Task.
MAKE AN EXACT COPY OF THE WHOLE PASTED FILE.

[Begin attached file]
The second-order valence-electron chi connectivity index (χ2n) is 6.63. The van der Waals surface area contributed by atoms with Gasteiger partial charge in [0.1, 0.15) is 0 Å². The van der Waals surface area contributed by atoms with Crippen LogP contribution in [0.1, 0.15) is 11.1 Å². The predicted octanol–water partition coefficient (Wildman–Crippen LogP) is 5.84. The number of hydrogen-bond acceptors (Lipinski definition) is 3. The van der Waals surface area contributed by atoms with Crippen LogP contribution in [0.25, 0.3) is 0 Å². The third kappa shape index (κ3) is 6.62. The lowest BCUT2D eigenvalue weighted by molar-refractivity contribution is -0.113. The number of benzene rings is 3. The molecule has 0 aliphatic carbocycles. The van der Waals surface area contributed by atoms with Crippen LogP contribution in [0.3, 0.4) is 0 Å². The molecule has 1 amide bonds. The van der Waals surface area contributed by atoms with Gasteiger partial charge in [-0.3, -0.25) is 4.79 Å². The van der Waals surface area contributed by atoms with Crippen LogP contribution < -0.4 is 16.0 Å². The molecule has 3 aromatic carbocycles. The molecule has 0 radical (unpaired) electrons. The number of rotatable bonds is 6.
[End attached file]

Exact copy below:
The second-order valence-electron chi connectivity index (χ2n) is 6.63. The van der Waals surface area contributed by atoms with Gasteiger partial charge in [0.1, 0.15) is 0 Å². The van der Waals surface area contributed by atoms with Crippen LogP contribution in [0.1, 0.15) is 11.1 Å². The predicted octanol–water partition coefficient (Wildman–Crippen LogP) is 5.84. The number of hydrogen-bond acceptors (Lipinski definition) is 3. The van der Waals surface area contributed by atoms with Crippen LogP contribution in [0.25, 0.3) is 0 Å². The third kappa shape index (κ3) is 6.62. The lowest BCUT2D eigenvalue weighted by molar-refractivity contribution is -0.113. The number of benzene rings is 3. The molecule has 0 aliphatic carbocycles. The van der Waals surface area contributed by atoms with Crippen LogP contribution in [0.3, 0.4) is 0 Å². The molecule has 1 amide bonds. The van der Waals surface area contributed by atoms with Gasteiger partial charge in [-0.3, -0.25) is 4.79 Å². The van der Waals surface area contributed by atoms with Crippen LogP contribution < -0.4 is 16.0 Å². The molecule has 3 aromatic carbocycles. The molecule has 0 radical (unpaired) electrons. The number of rotatable bonds is 6.